West Linn's Destiny Rodriguez poised for dominant stretch run
There's dominance, and then there's Destiny.
A three-time girls wrestling state champion and back-to-back Oregon 5A/6A Female Preps Athlete of the Year, West Linn's Destiny Rodriguez, a rising senior, has a stranglehold on the state of Oregon.
And nobody's had a better vantage point than Kevin Keeney, who, since welcoming Rodriguez to the All-Phase Wrestling Club in 2014 and later becoming her coach at West Linn High School, has watched closely as one of the nation's premiere talents stacks accomplishments year after year.
"She just absolutely does not get touched in the state of Oregon regarding women's wrestling," said Keeney, who remains the head coach at All-Phase in addition to his new role at the high school. "She smashes them all. She's just so elite at what she does."
Rodriguez's father Isrrael coached at a mat club throughout his daughter's early years. When the time came, a 6-year-old Rodriguez hit the mat herself.
"I loved being pushed every day," she said. "The practices were always tough. And I liked challenging myself."
Due to a lack of women's participation locally, she grew up wrestling boys. And while she didn't win a match for the first two years of her career, she's since become a singular, forcefully-ascending talent with a U15 World Championship and High School National Championship under her belt.
The sport has grown enough that she no longer has to wrestle boys. She still does, however, during practices at West Linn to stay sharp.
"She is just one of the hardest workers I've ever met," Keeney said. "If we don't have practice or we don't have something going on as a team, she's going somewhere else to try to get more work."
Rodriguez is again taking her talents to an international level. On Saturday, Aug. 13, she set off for Bulgaria where she'll compete for the USA in the U-20 Women's World Wrestling Championships.
"(My coaches) keep telling me that I'm ready," she said. "And my teammates are always there for me. I feel like (I've been) pushed really well."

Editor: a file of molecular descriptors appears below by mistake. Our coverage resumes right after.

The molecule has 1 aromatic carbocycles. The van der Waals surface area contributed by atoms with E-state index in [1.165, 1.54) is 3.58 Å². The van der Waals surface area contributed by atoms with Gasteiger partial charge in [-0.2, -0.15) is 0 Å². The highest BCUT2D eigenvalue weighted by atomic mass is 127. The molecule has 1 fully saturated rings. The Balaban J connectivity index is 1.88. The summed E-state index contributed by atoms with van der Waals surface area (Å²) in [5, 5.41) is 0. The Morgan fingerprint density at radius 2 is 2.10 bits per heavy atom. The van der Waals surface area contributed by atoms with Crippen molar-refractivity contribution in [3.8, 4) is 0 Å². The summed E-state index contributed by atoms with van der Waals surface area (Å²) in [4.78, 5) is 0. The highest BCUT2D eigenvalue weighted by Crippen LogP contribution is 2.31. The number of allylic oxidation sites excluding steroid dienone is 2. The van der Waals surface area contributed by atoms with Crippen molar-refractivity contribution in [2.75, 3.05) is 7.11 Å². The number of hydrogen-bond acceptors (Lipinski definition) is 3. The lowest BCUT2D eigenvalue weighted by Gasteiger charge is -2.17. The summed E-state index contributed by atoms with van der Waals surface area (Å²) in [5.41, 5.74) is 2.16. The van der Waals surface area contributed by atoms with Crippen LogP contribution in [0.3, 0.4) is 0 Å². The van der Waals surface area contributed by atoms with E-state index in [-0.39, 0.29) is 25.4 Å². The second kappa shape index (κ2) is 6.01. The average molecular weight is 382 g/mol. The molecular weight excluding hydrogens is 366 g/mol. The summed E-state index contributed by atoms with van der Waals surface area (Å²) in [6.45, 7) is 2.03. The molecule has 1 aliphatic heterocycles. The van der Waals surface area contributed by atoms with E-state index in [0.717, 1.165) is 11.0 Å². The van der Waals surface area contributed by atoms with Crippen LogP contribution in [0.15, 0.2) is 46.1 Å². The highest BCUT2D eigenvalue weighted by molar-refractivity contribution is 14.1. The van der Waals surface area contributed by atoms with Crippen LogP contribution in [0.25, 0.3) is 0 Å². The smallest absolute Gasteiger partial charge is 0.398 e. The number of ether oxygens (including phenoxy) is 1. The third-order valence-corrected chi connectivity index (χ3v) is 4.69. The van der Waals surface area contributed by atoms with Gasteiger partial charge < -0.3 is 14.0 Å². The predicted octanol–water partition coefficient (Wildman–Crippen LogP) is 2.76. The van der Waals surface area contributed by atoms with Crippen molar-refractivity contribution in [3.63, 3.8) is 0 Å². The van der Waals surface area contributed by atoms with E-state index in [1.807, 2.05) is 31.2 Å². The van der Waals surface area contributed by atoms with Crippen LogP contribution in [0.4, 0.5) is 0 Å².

She's traveled abroad before — Budapest in 2019 and Spain earlier this summer for the Grand Prix. She's learned some of her most important lessons abroad.
"Just getting to see how other people wrestle in other countries and the differences (is great)," she said. "They have different attacks, different ways of wrestling. A lot of the girls like upper-body throws."
She wrestles Folkstyle for her high school tournaments and Freestyle for all competitions outside high school. The primary difference is in the scoring. In Folkstyle, an individual is required to both throw and hold their opponent down to score, whereas Freestyle scoring is much more liberal and requires less holding after the fact.
Facing varying styles and opponents has helped the West Linn star become more aware of her shortcomings and a more well-rounded athlete.
"You might fool her once. You don't fool her twice," Keeney said. "She might wrestle with a new style, and it might catch her off guard… (so) she goes back to the drawing board and fixes things. She is a real student of the game."
Her 10-year-old brother Damian, a football player and wrestler, may soon be on a similar route, thanks in large part to his sister.
When Damian is wrestling, Rodriguez is in his corner.
"He looks up to me as his coach," she said.
Pride and sibling relationship aside, Damian's chosen his role model well.
According to Keeney, Damian isn't the only one soaking up what they can from Rodriguez as she enters the home stretch of her high school career.
"There's a lot of girls out there, especially in our club and team, that really look up to her," Keeney said. "She's just been a really great role model and a great example for us to have around our team and our club to help build the sport of wrestling with the girls."
Rodriguez entered high school with the then-lofty goal of a four-peat at the state championship. She's well on her way. She said she'd like to make another world team, too. And while she's devoted an increasing amount of time towards the act of mentoring upcomers around her, she's laser focused on what's to come.
"She's just the nicest, sweetest girl off the mat. But I think behind closed doors, it just eats at her, (the thought of) anybody having an edge on her," Keeney said.
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